The imperial City of Hue is actually pretty recent as far as these things go. This complex is where the kings of the Nguyen dynasty have lived until 1945 when the last one abdicated to Ho Chi Minh. Most of it was destroyed during the war and bullet holes can still be found around the complex.

Cannon outside the Imperial City in Hue

Cannon outside the Imperial City in Hue

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Entrance gate. Lots of restoration done.

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Rob and another bell

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The gardens here like animal forms. We also saw many birds and other creatures throughout the grounds.

The Immperial Tennis Court in Hue Imperial City

The Immperial Tennis Court in Hue Imperial City. It reminds you that the grounds were used until 1945 by royalty.

Theater in the Hue Imperial City

Theater in the Hue Imperial City

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Women’s section of the Imperial City

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Women’s section of the Imperial City

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Beautiful gate!

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Religious area of the city. We were tired and ready to cool off by this point.

After all this walking, we were pretty tired and returned to our hotel for some relaxing. Eventually we headed out for dinner, but by that time the restaurant recommended by the hotel was closed. Rob and I ended up getting some expensive meh noodles in a street side cafe. Can’t win ’em all.

The next day, we planned to visit the tombs. During our relaxation time the prior evening, we had found a post on the Vietnam Back Roads Facebook group about someone looking for a riding partner for the remote highway stretch we were planning to do. The only catch was that he wanted to go Wednesday and we were stuck in Hue until Tuesday afternoon. Rob went ahead and sent him a reply stating our plan to do the DMZ on Wednesday and complete the remote section on Thursday. As we were leaving the room, Rob noticed that Max had sent him a message back and we eventually agreed to meet up later that night.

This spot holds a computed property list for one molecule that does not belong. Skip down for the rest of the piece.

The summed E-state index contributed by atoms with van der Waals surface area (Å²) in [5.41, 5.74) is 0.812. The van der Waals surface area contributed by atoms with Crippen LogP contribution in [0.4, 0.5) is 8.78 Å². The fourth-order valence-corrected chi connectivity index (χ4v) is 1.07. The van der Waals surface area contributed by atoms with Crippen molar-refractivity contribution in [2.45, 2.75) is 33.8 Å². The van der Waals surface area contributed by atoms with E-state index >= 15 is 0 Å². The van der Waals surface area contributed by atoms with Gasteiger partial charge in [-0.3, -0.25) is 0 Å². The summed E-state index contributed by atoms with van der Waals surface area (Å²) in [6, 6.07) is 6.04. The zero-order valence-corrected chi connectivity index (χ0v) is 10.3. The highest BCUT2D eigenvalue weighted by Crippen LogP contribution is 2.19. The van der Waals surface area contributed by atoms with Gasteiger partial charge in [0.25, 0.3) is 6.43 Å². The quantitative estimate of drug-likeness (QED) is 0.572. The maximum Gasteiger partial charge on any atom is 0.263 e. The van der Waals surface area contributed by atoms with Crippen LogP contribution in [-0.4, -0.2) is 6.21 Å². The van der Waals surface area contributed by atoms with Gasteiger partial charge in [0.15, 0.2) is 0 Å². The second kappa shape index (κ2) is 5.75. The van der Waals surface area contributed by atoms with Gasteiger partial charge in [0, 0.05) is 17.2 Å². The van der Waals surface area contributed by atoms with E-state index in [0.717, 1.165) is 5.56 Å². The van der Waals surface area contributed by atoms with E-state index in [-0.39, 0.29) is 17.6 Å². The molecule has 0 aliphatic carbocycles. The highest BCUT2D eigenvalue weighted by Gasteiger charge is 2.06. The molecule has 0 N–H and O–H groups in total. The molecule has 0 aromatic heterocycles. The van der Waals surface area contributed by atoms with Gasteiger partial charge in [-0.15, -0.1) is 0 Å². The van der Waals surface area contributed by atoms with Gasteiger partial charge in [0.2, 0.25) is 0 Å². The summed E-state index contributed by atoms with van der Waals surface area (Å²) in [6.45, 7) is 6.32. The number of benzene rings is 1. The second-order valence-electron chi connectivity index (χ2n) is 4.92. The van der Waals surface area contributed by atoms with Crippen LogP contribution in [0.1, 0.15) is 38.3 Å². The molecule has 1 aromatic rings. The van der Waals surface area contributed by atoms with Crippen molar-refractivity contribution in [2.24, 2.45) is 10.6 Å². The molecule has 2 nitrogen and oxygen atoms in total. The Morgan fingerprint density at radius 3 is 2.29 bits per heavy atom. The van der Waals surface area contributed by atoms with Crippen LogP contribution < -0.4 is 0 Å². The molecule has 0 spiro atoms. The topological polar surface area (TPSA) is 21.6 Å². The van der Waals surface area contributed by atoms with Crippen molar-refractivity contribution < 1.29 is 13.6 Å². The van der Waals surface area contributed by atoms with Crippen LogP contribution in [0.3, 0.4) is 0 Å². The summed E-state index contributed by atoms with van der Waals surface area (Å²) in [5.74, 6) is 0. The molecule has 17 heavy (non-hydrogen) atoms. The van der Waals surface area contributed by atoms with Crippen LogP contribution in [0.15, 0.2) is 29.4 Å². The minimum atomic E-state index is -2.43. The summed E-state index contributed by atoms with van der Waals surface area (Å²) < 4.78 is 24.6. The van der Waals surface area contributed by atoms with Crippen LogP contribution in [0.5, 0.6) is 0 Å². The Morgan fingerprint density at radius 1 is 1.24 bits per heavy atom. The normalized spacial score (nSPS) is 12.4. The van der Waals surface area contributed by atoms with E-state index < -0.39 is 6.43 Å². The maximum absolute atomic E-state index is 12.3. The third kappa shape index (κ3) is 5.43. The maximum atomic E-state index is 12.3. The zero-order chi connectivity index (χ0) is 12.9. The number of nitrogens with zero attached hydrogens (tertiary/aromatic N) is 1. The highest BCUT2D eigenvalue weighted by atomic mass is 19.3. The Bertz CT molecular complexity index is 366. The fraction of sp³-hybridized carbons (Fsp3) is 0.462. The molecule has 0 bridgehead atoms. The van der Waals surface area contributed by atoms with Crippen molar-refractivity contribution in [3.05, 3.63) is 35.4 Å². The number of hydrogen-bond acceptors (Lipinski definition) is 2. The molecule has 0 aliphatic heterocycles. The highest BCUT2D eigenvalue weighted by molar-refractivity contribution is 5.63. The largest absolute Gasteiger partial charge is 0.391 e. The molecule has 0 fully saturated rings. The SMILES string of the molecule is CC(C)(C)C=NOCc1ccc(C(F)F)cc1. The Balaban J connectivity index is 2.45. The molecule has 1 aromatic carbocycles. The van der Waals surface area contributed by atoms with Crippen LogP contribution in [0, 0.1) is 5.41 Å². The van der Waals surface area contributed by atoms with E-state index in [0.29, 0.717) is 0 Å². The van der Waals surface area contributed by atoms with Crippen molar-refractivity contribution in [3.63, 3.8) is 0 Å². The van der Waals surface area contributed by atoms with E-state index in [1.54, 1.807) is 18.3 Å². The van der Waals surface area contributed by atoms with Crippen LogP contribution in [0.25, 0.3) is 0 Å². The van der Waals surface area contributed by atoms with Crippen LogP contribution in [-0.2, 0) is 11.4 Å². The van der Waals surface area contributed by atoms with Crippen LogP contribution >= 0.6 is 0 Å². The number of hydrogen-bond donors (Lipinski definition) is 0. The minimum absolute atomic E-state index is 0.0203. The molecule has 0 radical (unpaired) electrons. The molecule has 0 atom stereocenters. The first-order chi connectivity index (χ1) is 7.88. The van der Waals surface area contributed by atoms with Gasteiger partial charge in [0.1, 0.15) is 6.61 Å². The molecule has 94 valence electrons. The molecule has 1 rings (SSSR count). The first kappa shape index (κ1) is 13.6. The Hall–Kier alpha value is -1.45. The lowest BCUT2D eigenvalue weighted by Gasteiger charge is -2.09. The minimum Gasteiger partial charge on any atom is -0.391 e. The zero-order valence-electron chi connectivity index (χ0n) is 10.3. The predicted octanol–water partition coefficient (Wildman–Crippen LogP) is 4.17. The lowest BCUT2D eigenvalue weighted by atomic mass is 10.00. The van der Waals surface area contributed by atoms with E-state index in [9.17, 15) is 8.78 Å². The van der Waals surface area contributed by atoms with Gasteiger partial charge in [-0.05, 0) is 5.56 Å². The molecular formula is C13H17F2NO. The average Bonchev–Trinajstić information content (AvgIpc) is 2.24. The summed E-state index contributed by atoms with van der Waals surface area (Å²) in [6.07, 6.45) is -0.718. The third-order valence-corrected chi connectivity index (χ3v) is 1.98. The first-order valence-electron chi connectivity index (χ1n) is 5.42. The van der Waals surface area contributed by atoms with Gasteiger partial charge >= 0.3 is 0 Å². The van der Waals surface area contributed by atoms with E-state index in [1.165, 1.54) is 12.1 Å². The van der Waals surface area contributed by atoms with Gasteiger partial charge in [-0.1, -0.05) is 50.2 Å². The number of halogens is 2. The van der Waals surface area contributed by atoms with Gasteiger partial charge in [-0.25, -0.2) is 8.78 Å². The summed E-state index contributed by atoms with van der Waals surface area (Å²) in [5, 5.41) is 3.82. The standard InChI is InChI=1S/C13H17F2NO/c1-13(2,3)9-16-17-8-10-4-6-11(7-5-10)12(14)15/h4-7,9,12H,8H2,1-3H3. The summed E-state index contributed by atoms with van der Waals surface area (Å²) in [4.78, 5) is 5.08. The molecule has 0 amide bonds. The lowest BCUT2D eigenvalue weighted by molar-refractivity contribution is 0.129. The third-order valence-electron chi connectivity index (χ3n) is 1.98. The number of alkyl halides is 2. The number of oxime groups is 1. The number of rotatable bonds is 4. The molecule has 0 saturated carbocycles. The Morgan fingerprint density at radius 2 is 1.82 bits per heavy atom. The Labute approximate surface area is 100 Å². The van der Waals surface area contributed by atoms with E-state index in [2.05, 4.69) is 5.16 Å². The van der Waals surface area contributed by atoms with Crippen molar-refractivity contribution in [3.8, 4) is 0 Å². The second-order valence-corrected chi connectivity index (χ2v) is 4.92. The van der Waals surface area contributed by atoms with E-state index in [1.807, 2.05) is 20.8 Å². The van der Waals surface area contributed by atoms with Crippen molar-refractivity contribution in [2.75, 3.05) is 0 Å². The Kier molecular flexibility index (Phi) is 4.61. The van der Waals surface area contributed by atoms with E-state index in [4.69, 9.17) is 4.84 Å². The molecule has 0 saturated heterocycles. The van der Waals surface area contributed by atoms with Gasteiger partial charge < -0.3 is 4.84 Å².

We set off on the motorbike toward the Ming Mah tomb, however, when we were still a few km away we passed another tourist attraction. It was one of the other tombs we planned to visit later, but we went ahead and did it then since we were there.

The Khai Dinh Tomb was incredibly well-preserved, however, it only dates from 1925. If it hadn’t been on the combo ticket, we wouldn’t have gone based on the Lonely Planet write-up. This ended up being our favorite of the tombs as the inside has quite spectacular mosaics.

 

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Mandarins and creatures immortalized in stone to served the deceased.

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Building housing a plaque detailing the King’s life. This one was written by the son about the father. All of the tombs we visited have one, but the plaque in Tu Duc’s is an autobiography rather than a biography by his son.